The legs fold easily with an intuitive mechanism that feels well thought out, and the safety attachments stow away within the unit, reducing its form factor and allowing it to be tucked away in a corner when not in use. However, the unit does weigh 90 pounds, so if you’re going to be loading it in and out of a truck bed several times a day or needing to haul it up and down the stairs where the wheels can’t help you, you may want to look at a lighter job site saw that dispenses with the stand.
If you work with wood in any capacity, chances are you rely on a table saw to make clean, accurate cuts. But when your good old saw goes to the big toolshed in the sky, it’s time to opt for a replacement. Before you dish out your hard-earned money on the first model you come across, remember that a table saw is a big investment, so it’s in your best interest to look into the many technical specifications of each option before you settle on a final purchase.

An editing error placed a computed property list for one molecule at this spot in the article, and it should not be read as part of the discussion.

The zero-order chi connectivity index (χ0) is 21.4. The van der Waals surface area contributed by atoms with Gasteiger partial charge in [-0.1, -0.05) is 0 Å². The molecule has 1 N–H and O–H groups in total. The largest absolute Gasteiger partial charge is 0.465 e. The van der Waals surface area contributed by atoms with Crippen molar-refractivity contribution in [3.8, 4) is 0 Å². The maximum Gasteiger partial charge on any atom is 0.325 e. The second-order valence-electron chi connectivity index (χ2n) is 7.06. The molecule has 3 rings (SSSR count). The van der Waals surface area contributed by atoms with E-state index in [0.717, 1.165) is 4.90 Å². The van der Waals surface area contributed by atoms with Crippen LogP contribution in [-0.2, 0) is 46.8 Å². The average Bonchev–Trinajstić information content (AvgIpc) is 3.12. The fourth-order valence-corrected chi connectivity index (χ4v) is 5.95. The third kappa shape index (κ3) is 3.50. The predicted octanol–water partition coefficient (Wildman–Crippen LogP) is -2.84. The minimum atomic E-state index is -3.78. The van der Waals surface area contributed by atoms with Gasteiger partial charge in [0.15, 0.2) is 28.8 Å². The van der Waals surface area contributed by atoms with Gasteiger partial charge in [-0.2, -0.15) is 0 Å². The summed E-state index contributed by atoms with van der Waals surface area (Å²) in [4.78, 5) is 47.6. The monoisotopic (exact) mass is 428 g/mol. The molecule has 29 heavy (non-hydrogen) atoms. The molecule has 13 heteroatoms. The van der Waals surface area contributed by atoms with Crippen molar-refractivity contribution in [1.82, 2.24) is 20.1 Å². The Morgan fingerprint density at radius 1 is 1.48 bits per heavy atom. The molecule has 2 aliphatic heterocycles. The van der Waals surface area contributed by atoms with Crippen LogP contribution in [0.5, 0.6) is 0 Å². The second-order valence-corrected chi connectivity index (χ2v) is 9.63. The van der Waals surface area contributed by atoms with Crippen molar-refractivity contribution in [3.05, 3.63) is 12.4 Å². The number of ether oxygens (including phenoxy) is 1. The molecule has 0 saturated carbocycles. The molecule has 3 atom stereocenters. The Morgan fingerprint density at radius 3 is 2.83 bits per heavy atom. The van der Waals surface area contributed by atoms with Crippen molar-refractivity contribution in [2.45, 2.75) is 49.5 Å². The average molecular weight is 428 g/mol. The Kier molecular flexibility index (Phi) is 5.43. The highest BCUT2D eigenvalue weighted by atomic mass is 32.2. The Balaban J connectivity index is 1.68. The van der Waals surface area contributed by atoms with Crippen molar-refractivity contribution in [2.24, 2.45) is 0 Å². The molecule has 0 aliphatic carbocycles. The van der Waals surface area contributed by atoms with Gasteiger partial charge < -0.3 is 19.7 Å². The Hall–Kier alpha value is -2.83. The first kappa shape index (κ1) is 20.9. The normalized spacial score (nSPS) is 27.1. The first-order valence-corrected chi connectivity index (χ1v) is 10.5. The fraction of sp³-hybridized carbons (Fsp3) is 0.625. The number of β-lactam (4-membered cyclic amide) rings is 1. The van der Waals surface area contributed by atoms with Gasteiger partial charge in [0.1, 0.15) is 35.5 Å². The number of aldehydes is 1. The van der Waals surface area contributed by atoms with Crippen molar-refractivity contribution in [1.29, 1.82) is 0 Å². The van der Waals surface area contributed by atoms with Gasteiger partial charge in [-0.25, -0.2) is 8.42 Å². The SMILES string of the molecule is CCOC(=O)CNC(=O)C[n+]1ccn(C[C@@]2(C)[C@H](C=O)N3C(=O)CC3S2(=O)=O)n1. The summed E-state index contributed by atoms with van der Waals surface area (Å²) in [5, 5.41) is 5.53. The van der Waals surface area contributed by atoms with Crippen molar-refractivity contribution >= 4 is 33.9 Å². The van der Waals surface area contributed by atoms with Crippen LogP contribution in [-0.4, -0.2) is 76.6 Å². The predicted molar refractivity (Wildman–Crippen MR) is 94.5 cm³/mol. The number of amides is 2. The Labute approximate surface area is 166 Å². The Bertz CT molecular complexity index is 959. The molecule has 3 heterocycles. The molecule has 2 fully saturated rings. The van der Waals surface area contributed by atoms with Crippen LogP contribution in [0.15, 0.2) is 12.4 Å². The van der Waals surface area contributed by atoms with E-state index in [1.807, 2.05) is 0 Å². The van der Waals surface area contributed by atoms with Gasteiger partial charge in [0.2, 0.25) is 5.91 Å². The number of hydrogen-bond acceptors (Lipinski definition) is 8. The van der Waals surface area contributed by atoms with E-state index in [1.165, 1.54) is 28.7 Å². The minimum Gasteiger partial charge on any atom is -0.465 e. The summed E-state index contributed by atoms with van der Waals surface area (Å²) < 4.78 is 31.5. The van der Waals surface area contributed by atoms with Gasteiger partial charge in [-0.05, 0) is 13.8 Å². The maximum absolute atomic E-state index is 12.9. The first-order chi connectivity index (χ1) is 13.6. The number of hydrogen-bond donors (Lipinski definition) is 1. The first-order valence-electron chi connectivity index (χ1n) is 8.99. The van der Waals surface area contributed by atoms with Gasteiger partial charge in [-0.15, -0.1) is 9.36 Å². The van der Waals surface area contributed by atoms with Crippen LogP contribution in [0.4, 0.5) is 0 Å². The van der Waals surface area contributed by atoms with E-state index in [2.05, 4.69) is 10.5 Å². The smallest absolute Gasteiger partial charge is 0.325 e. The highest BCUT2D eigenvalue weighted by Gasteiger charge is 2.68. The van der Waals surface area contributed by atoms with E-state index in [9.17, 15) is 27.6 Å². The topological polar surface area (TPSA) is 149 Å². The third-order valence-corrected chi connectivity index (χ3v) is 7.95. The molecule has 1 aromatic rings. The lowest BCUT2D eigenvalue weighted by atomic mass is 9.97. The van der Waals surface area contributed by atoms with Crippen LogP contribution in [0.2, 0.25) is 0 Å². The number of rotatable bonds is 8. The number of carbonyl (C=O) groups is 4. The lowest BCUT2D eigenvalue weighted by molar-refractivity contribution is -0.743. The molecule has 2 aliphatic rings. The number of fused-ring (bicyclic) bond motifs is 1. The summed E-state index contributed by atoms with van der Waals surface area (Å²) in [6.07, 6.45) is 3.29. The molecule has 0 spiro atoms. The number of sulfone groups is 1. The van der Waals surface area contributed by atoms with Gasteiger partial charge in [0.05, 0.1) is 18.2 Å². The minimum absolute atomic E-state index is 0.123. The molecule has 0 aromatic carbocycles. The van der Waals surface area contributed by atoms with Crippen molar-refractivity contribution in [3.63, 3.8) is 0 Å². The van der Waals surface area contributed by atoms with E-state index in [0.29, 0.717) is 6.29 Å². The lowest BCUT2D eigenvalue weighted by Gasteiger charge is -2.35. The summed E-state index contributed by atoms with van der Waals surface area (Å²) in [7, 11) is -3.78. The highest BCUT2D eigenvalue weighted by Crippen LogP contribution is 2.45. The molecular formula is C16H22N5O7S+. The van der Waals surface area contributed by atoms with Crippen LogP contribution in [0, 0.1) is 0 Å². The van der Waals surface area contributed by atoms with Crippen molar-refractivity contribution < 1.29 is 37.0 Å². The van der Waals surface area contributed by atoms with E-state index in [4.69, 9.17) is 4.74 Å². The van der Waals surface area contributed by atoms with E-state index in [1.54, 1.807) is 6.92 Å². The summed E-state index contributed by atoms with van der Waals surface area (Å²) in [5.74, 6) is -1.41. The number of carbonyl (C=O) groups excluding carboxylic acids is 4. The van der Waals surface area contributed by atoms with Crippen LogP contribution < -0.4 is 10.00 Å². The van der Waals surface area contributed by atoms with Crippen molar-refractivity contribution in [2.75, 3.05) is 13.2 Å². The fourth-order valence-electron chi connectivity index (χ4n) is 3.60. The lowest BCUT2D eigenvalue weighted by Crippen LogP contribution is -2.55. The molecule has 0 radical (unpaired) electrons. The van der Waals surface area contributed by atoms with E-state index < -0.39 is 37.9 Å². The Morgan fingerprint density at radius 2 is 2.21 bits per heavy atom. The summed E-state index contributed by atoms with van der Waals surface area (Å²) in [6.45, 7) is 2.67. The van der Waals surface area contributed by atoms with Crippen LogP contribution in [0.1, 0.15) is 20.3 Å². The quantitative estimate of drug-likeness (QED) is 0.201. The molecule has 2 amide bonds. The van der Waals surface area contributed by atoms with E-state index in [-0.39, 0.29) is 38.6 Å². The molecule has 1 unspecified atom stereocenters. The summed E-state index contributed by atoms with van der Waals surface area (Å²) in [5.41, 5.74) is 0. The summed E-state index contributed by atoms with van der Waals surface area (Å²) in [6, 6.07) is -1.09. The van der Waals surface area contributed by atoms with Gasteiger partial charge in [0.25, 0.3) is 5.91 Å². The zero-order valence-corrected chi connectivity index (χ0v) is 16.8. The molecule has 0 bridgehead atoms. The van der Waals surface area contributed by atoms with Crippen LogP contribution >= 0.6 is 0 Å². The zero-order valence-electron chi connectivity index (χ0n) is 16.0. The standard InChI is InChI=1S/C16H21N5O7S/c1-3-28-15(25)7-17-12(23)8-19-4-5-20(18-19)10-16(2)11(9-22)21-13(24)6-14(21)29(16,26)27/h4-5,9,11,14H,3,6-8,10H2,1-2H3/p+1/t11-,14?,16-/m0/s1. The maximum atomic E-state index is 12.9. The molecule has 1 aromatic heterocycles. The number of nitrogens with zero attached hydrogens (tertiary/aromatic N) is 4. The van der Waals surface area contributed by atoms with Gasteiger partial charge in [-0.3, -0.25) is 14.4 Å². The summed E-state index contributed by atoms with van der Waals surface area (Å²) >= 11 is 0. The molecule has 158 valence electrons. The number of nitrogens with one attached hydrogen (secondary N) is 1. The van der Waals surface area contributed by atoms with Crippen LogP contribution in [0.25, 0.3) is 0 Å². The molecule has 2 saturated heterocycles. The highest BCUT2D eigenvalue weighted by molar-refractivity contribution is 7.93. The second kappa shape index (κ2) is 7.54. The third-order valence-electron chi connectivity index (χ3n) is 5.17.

The built-in rack and pinion fence system, which acts as a guide for boards that runs parallel to the blade, adjusts by hand and is both easy to use and very accurate. I learned to trust the fence and its measurements once I got the saw set up, and it made my workflow faster knowing I didn’t have to measure everything four times to double-check the DeWalt.
The built-in stand sets this saw apart from competitors since it is actually quite stable out of the box and doesn’t require a custom stand or supports to combat vibration, which are often necessary with cheaper and lighter units. DeWalt sells a nearly identical saw with a less robust stand, and after viewing it in a big box store, I was glad to have this one.
DEWALT table saw holder, mobile / rolling (DW7440RS)